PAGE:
The main features of the internal control system are as follows:
• A control environment exists through close management of the business by the executive directors. The Group has a defined organisation structure with delineated approval limits. Controls are implemented and monitored by personnel with the necessary qualifications and experience.
• A list of matters reserved for Board approval
• A regular management reporting and analysis of variances
• Standard financial controls operate to ensure that the assets of the Group are safeguarded and that proper accounting records are maintained.
Succession planning and the need for the periodic refreshing its membership is considered by the Board through its Nominations Committee.
Given the Group’s size, the Board evaluates the performance of its committees and individual directors internally through KPIs, financial reports and appraisals.
8. Promote a corporate culture that is based on ethical values and behavioursThe Board should embody and promote a corporate culture that is based on sound ethical values and behaviours and use it as an asset and a source of competitive advantage.

The policy set by the Board should be visible in the actions and decisions of the chief executive and the rest of the management team. Corporate values should guide the objectives and strategy of the company.

The culture should be visible in every aspect of the business, including recruitment, nominations, training and engagement. The performance and reward system should endorse the desired ethical behaviours across all levels of the company.

The corporate culture should be recognisable throughout the disclosures in the annual report, website and any other statements issued by the company.
The Board continually reviews and promotes a corporate culture based on ethical values and behaviours. The Group adopts several policies including anti-bribery, whistleblowing and a share dealing policy for trading in NetScientific shares. Compliance with all policy is monitored and reported on to the Board.
For further information on how the culture is consistent with the Company’s objectives, strategy and business model in the strategic report and with the description of principal risks and uncertainties, see the Annual Report – Corporate Governance and Risks and Uncertainties sections
9. Maintain governance structures and processes that are fit for purpose and support good decision-making by the BoardThe Company should maintain governance structures and processes in line with its corporate culture and appropriate to its:
• Size and complexity; and
• Capacity, appetite and tolerance for risk

The governance structures should evolve over time in parallel with its objectives, strategy and business model to reflect the development of the Company.
Details of the Company's corporate governance arrangements are provided in this section Corporate Governance above. See also the Corporate Governance section on page 29 of the Company’s Annual Report.
10. Communicate how the Company is governed and is performing by maintaining a dialogue with shareholders and other relevant stakeholdersA healthy dialogue should exist between the Board and all of its stakeholders, including shareholders, to enable all interested parties to come to informed decisions about the Company.
In particular, appropriate communication and reporting structures should exist between the Board and all constituent parts of its shareholder base. This will assist:
• The communication of shareholders’ views to the Board; and
• The shareholders’ understanding of the unique circumstances and constraints faced by the Company.
The Board attaches great importance to providing shareholders with clear and transparent information on the Group's activities, strategy and financial position. Details of all shareholder communications are provided on the Group's website.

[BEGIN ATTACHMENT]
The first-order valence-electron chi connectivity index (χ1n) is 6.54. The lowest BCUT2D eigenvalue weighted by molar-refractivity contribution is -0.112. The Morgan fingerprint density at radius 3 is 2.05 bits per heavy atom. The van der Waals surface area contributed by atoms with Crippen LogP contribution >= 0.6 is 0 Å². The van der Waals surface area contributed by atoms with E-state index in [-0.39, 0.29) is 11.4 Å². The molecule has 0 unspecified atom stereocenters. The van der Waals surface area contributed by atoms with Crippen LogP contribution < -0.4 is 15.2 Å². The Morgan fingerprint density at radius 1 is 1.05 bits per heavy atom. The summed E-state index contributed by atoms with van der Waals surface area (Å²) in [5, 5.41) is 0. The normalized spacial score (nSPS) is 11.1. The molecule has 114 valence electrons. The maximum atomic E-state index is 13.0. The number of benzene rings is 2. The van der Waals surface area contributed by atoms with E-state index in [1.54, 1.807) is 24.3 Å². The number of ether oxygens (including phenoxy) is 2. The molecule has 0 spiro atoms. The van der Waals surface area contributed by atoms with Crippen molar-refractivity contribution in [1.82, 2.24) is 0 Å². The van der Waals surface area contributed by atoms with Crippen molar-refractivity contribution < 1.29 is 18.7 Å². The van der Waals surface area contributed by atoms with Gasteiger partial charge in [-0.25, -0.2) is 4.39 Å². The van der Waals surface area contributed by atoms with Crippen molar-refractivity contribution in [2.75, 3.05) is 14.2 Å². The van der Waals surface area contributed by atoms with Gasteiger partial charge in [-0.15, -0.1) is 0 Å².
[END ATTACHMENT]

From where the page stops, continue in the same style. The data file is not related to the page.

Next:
The executive members of the Board hold regular meetings with significant institutional shareholders and the Board regards the annual general meeting as a good opportunity to communicate directly with shareholders via an open question and answer session.
The Company lists contact details on its website and on all announcements released via RNS, should shareholders wish to communicate with the Board.
The resolutions put to a vote at the next and past AGMs can be found in the Investors section of this website. The results of votes at AGMs are published via RNS.

 

The Company’s key advisers are set out here:

Nominated Adviser and Broker: WH Ireland Limited 24 Martin Lane London EC4R 0DR
Solicitors: UK:     Ashurst LLP  Broadwalk House  5 Appold Street London EC2A 2HA

USA:  DLA Piper LLP  One Liberty Place  1650 Market Street Suite 4900 Philadelphia  Pennsylvania 19103-7300  USA

Independent Auditors: BDO LLP Arcadia House Maritime Walk Ocean Village Southampton Hampshire SO14 3TL
Reporting Accountants: BDO LLP 55 Baker Street London W1U 7EU
Registrar: Link Asset Services The Registry 34 Beckenham Road Beckenham Kent BR3 4TU
Public Relations: Consilium Strategic Communications  41 Lothbury London EC2R 7HG

Securities Information

The Company’s ordinary shares are admitted to trading on AIM. There are no other exchanges or trading platforms on which the Company has applied or agreed to have any of its securities (including its AIM securities) admitted or traded.

There are no restrictions on the transfer of the Company’s ordinary shares.

The Company is subject to the UK City Code on Takeovers and Mergers.

As at 18 October 2018, the Company’s issued share capital consists of 78,561,866 ordinary shares of 5p and the following interests of shareholders in excess of 3 per cent have been notified to the Company:

 

Shareholder Number of Shares Percentage
Woodford Investment Management 36,787,187 46.83%
Invesco Asset Management 15,536,967 19.78%
Cyrus Holdings Limited 9,910,453 12.61%
JO Hambro 6,544,523 8.33%

 

A total of 80% of the issued share capital is not in public hands as defined for Rule 26 purposes being directors, management and those shareholders holding more than 10% of the issued share capital.

Documents

 

AIM Rule 26 - NetScientific